REPORTER: I have a related question. In terms of security, for example, there is the missile issue and the nuclear issue, and you said in your press conference the other day that you understood that the agenda includes the suspects of the Yodo-go hijacking incident and the issue of the repatriation of Japanese wives (who moved to North Korea with their North Korean husbands in the 1960s). What about these issues?

CHIEF CABINET SECRETARY FUJIMURA: Let me once again repeat what I stated. The agenda of the preliminary intergovernmental consultation naturally included the issue of the remains (of Japanese people left in North Korea after the war), which was agreed at the meeting between the Japanese and North Korean Red Cross societies on August 9 and 10. In addition to issues pertaining to Japanese people, we would also like security matters to be taken up in the consultation. You just mentioned Yodo-go and so on. Issues of mutual concern will be broadly taken up in the consultation. Therefore, moving forward, the contents of the consultation will be coordinated and confirmed through the so-called embassy channel.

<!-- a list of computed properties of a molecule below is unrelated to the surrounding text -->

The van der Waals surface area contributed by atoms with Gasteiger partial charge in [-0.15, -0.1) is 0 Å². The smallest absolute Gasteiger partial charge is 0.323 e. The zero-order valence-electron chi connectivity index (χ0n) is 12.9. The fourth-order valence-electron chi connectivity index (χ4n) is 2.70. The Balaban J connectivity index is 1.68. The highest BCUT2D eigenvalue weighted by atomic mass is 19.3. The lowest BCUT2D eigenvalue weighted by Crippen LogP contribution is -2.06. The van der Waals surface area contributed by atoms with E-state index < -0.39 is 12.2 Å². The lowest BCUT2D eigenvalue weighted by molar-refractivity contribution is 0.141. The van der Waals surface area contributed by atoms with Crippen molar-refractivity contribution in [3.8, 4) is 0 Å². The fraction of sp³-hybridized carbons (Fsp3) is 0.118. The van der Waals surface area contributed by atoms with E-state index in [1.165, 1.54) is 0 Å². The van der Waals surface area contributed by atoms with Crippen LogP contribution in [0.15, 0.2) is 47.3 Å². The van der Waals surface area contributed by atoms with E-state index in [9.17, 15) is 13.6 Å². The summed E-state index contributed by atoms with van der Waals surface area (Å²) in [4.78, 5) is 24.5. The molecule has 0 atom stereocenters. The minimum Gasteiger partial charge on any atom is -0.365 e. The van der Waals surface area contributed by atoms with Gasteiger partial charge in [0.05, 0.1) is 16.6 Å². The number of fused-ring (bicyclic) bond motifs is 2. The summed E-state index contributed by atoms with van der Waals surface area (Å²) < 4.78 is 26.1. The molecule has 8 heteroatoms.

REPORTER: While I assume Japan of course wants to have the abduction issue on the agenda, is it correct to understand that North Korea has agreed to have the abduction issue on the agenda?

CHIEF CABINET SECRETARY FUJIMURA: Japan is of the view that issues of great concern to both sides will be dealt with at the consultation. Naturally, Japan will discuss the abduction issue.

REPORTER: What is your frank view on the fact that the Japan-North Korea consultation has moved to the next step?

CHIEF CABINET SECRETARY FUJIMURA: While the preliminary consultation was held at the director level, I understand that discussions took place very sincerely and candidly and were quite in-depth as a working level consultation. It should be welcomed that as an outcome of today's consultation, the consultation on issues of mutual concern will move on to the next, higher level.